It’s almost like everyone woke up Tuesday and realized that there was a massive cliff coming at the end of December if lawmakers couldn’t find agreement on a stimulus bill.
The flurry of activity from the unveiling of a bipartisan framework to an announcement from Senate Majority Leader Mitch McConnell that he was going to present another targeted relief bill to his members might have left folks who aren’t at the US Capitol every day with the impression that something was going to come together soon.
Reality check: it’s not.
There are basically three separate attempts happening right now on Covid relief and all of them – at least at this point– are a long shot.
The Bipartisan Framework
These talks between Republican Sens. Lisa Murkowski, Susan Collins, Bill Cassidy and Mitt Romney alongside Democratic Sens. Joe Manchin, Mark Warner and Jeanne Shaheen and Angus King, an independent who caucuses with the Democrats, have been going on for weeks and were born out of a frustration that nothing was getting done.
The inaugural in-person meeting – a dinner hosted by Warner and Collins at Murkowski’s house – morphed into what became almost daily meetings, constant calls and weekend zooms, according to a person familiar.
Eventually, a group of House members from the Problem Solver’s Caucus got engaged making the effort bicameral. But, the $908 billion framework released Tuesday is just a starting point.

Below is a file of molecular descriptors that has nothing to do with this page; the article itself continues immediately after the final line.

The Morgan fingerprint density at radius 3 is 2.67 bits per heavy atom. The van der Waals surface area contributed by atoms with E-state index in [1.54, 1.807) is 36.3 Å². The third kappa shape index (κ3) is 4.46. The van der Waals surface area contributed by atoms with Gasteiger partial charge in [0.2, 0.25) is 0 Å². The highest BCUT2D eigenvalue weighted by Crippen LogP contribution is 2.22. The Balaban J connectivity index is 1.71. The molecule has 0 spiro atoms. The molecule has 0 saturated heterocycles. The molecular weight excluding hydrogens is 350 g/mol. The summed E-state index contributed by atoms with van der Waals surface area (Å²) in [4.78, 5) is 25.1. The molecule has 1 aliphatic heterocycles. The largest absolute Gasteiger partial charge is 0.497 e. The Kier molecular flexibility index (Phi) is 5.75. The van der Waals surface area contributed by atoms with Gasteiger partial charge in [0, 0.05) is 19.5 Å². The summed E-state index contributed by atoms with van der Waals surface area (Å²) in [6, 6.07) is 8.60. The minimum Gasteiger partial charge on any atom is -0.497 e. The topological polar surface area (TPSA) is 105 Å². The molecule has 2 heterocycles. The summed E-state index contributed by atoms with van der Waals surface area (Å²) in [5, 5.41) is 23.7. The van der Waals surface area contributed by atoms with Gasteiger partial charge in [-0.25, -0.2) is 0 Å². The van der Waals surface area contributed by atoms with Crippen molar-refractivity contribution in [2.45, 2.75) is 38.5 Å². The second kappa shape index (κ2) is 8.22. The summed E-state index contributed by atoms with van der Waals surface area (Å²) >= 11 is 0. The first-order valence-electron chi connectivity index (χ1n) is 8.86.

The group has yet to come to a consensus on two of the top sticking points that have bedeviled leadership for six months: how much flexibility should there be in state and local funding? And, what is the sweet spot on liability protections? Those two issues alone are seismic and have blown up negotiations for months.
The point is this exact framework was never intended to become law and there are tons of missing details here. The goal was simply to jumpstart committee-level talks and get leadership engaged again. Both Warner and Romney were keeping Treasury Secretary Steven Mnuchin in the loop, but the White House hasn’t signed off. In fact, they have concerns about the amount of state and local funding outlined.
And, while Senate Democratic Whip Dick Durbin of Illinois has been engaged, he too has cheered the group on all while arguing they need more detail before he could sign off.
McConnell released his own new economic relief proposal Tuesday, a bill he has been working on closely with the White House, House Republican Leader Kevin McCarthy and Treasury Secretary Steve Mnuchin. The bill includes many of the same provisions from the earlier, targeted $500 billion proposal that failed along party lines. It’s not expected to win support of Democrats now. But, it is intended to be an alternative for GOP members who might be feeling some pressure from constituents back home and need something to point to as progress.
“We don’t have time for messaging games, we don’t have time for lengthy negotiations,” McConnell said announcing he was going to be taking the temperature of his conference over the next several days.
He continued: “The issue is: we want to get a result and I like to remind everybody that the way you get a result is you have to have a presidential signature. So I felt the first thing we needed to do was to find out what the President would in fact sign. We believe we’ve got the answer to that. We’re vetting that on our side and then we’ll let you know later whether we think there’s any way forward.”